by Guest Blogger
February 7, 2006
After 74 straight days at sea we arrived in Cape Town under a hot, sunny African sky, greeted by the continuous chatter of gulls, an escort of harbor porpoises and the ambivalence of sea lions. Our entry was easy and we breezed through immigration and customs. We are now tied up alongside a dock within a short walk to the public waterfront, which bustles with shops and restaurants. The Arctic Sunrise and Esperanza are tied up together so for the first time since we left in late November, the two crews can finally, fully mingle.
Returning to land was a welcome event and all around it seems that spirits have lightened. The local pubs have no doubt noticed the sharp decrease in their draft stores and the increase in their coffers as returning sailors are doing what sailors are known to do. However, the delight in having a real beer or cocktail was heavily overshadowed by the happy riot that broke out when the fresh fruit and vegetables arrived within hours of the gangway landing: after more than five weeks without any fresh fruit and only the random fresh carrot or cabbage now and then, crisp, cool lettuce and crunchy grapes sparked a celebration on the foredeck. I kid you not. It took most of us hours to even bother setting foot on land due to the joyous labor of attempting to eat all the lettuce that was brought aboard.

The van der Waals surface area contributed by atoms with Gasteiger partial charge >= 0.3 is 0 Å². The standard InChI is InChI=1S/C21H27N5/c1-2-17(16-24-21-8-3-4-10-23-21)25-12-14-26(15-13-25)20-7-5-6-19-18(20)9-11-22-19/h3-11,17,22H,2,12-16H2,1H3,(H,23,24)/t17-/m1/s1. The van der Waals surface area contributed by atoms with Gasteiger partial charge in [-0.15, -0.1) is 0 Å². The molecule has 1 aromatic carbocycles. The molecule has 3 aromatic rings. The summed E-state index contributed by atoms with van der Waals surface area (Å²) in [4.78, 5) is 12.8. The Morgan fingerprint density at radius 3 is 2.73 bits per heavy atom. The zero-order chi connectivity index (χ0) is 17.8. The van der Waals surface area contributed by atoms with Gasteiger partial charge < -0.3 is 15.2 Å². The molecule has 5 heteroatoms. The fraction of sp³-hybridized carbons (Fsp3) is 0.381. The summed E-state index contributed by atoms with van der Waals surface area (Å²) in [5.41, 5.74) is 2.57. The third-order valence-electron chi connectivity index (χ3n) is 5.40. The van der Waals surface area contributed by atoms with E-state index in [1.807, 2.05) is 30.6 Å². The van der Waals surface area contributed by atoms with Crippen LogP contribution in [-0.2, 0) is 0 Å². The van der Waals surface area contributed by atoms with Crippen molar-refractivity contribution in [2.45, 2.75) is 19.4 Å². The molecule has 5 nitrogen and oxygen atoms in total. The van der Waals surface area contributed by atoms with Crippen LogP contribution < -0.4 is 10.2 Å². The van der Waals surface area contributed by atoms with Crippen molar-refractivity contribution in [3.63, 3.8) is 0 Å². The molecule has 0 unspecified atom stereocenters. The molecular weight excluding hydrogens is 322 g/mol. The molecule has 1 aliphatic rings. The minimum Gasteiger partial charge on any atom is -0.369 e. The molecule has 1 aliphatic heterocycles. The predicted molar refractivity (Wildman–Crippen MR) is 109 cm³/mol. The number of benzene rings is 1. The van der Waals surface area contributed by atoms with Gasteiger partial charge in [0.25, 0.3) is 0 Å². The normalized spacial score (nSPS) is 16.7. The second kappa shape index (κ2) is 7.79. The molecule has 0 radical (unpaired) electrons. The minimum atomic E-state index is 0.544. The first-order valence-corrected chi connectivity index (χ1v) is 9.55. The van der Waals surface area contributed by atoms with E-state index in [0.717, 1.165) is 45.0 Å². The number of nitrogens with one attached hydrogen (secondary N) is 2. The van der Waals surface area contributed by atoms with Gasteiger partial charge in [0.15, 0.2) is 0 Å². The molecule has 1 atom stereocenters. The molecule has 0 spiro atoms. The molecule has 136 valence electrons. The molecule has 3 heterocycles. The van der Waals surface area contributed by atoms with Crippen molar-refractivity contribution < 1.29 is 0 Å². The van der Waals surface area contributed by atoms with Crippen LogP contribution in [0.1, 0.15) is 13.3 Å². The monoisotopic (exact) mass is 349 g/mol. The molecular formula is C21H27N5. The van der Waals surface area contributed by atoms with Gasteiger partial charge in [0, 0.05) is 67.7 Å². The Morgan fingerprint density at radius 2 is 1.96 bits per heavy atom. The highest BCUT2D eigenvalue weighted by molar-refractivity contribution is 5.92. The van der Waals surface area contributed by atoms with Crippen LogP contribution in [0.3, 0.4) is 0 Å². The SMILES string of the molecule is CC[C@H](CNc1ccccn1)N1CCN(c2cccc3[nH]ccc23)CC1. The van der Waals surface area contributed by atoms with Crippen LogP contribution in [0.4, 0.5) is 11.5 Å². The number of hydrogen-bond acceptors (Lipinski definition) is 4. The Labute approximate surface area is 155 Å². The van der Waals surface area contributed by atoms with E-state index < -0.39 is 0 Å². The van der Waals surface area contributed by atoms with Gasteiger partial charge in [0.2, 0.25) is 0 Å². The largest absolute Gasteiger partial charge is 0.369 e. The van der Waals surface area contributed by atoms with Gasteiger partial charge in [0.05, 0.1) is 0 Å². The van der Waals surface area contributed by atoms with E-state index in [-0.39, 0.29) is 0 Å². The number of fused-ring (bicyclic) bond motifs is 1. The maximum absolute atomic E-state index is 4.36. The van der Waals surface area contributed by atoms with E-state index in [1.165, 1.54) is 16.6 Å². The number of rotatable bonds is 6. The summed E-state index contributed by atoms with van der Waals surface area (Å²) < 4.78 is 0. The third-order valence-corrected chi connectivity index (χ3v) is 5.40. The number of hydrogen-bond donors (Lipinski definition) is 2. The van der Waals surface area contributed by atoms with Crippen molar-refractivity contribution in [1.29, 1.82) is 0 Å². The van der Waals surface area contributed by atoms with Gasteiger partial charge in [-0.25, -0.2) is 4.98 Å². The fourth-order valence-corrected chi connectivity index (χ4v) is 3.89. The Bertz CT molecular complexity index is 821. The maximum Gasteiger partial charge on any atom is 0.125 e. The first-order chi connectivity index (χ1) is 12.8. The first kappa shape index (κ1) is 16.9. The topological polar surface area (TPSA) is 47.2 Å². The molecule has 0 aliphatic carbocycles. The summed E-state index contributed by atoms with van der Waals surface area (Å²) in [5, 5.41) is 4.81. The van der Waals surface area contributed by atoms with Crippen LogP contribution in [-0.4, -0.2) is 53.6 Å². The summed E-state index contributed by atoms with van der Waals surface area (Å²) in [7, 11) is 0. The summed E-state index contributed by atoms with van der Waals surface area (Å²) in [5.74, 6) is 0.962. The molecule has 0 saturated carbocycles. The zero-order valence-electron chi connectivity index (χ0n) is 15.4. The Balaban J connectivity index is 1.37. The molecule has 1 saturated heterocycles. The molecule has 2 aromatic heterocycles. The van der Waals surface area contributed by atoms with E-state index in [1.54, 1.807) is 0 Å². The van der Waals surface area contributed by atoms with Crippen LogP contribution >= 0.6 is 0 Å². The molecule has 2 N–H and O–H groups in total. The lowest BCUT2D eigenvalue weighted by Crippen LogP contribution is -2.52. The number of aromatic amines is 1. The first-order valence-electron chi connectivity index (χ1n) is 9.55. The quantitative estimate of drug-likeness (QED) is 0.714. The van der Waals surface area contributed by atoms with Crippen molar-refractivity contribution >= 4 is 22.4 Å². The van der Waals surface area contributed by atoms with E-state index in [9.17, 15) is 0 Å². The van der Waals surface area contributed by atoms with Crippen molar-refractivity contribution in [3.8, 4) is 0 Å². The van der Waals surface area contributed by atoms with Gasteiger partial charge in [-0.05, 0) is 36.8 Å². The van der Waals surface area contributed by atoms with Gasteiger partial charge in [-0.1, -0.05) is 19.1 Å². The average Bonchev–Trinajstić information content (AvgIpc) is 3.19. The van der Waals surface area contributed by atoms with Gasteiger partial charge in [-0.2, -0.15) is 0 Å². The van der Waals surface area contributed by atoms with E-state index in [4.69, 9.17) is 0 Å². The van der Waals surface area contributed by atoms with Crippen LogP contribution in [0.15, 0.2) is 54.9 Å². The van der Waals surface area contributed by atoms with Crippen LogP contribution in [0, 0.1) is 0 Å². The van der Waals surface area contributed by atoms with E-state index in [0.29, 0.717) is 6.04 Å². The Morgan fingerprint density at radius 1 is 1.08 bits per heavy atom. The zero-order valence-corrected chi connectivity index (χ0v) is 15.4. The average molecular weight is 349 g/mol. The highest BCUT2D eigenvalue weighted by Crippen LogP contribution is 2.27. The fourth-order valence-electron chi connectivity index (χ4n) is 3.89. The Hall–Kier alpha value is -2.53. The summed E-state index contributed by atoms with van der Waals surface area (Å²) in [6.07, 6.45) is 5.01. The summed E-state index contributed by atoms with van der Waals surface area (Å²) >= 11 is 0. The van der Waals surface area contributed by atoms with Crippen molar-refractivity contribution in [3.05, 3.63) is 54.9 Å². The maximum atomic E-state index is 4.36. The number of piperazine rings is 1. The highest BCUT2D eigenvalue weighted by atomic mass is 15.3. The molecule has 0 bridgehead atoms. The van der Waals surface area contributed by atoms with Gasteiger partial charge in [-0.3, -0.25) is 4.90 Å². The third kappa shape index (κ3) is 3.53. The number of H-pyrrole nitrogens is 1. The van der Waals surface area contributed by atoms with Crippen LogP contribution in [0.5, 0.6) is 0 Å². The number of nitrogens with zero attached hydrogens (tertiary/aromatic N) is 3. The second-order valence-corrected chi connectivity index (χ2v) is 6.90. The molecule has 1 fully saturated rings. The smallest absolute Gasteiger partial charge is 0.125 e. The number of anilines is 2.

All’s well overall, and already the crew change is well underway, as folks trickle off in a slow but steady stream and others arrive. Business carries on as stores are loaded on, recycling, garbage and such are unloaded, briefings with replacement crew are conducted and various equipment specialists come and go. The Arctic Sunrise will go to dry dock for major repairs soon then leave for the Amazon; the Espy will stay in port for several more weeks before heading up the west coast of Africa, continuing the year-long ocean’s campaign. For us, the Southern Ocean expedition component of this year’s ocean campaign work will end as most expeditions do: with a quiet grin and a wave more than a bang and shout, the crew splits up and slips off quietly towards home as the work carries on in the hands of the next crew.
The Billy G. is ready to ship home, back to the states. She’s been given an inside and out fresh water rinse and dried in the hot summer air. She’s been lifted from her portside sea cradle and set on her shipping cradle, which has been built on the helideck. Her sponsons have been fully deflated and lashed in tight and the equipment has all been cleaned, inventoried and packed. In the next few days the container truck should arrive to start her trip to the Port of Baltimore, for hopefully a hero’s welcome (she’s been among the most valued and reliable tools we had) as well as some much-needed repairs and well earned TLC.
So, well: that’s it. It’s been a great honor to work alongside this crew and my deepest respect and gratitude goes to all those who made this campaign possible.